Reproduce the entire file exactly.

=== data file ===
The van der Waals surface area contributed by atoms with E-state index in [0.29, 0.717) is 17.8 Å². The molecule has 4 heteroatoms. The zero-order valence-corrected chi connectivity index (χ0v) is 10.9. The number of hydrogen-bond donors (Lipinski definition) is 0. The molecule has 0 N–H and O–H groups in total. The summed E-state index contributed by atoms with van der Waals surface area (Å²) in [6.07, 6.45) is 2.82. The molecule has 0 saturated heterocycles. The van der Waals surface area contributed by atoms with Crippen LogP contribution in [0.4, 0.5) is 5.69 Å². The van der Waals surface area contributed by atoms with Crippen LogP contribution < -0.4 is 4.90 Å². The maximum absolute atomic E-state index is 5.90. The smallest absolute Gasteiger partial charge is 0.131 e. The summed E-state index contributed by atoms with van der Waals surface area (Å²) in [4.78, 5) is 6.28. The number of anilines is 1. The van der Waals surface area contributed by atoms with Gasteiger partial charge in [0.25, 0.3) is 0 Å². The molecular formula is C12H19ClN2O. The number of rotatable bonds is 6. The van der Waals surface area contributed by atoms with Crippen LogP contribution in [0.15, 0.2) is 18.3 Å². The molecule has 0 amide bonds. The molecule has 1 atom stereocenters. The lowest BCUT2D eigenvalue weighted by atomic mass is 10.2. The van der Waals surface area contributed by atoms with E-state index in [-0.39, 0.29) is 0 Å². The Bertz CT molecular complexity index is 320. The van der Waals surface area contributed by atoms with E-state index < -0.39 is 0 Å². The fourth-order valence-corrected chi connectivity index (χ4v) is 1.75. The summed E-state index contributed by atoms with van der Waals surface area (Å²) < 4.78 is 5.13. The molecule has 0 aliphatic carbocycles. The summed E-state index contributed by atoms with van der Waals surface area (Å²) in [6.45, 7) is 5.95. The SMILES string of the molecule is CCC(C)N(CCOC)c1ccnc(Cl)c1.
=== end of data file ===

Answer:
The van der Waals surface area contributed by atoms with E-state index in [0.29, 0.717) is 17.8 Å². The molecule has 4 heteroatoms. The zero-order valence-corrected chi connectivity index (χ0v) is 10.9. The number of hydrogen-bond donors (Lipinski definition) is 0. The molecule has 0 N–H and O–H groups in total. The summed E-state index contributed by atoms with van der Waals surface area (Å²) in [6.07, 6.45) is 2.82. The molecule has 0 saturated heterocycles. The van der Waals surface area contributed by atoms with Crippen LogP contribution in [0.4, 0.5) is 5.69 Å². The van der Waals surface area contributed by atoms with Crippen LogP contribution < -0.4 is 4.90 Å². The maximum absolute atomic E-state index is 5.90. The smallest absolute Gasteiger partial charge is 0.131 e. The summed E-state index contributed by atoms with van der Waals surface area (Å²) in [4.78, 5) is 6.28. The number of anilines is 1. The van der Waals surface area contributed by atoms with Gasteiger partial charge in [0.25, 0.3) is 0 Å². The molecular formula is C12H19ClN2O. The number of rotatable bonds is 6. The van der Waals surface area contributed by atoms with Crippen LogP contribution in [0.15, 0.2) is 18.3 Å². The molecule has 0 amide bonds. The molecule has 1 atom stereocenters. The lowest BCUT2D eigenvalue weighted by atomic mass is 10.2. The van der Waals surface area contributed by atoms with E-state index in [-0.39, 0.29) is 0 Å². The Bertz CT molecular complexity index is 320. The van der Waals surface area contributed by atoms with E-state index < -0.39 is 0 Å². The fourth-order valence-corrected chi connectivity index (χ4v) is 1.75. The summed E-state index contributed by atoms with van der Waals surface area (Å²) < 4.78 is 5.13. The molecule has 0 aliphatic carbocycles. The summed E-state index contributed by atoms with van der Waals surface area (Å²) in [6.45, 7) is 5.95. The SMILES string of the molecule is CCC(C)N(CCOC)c1ccnc(Cl)c1.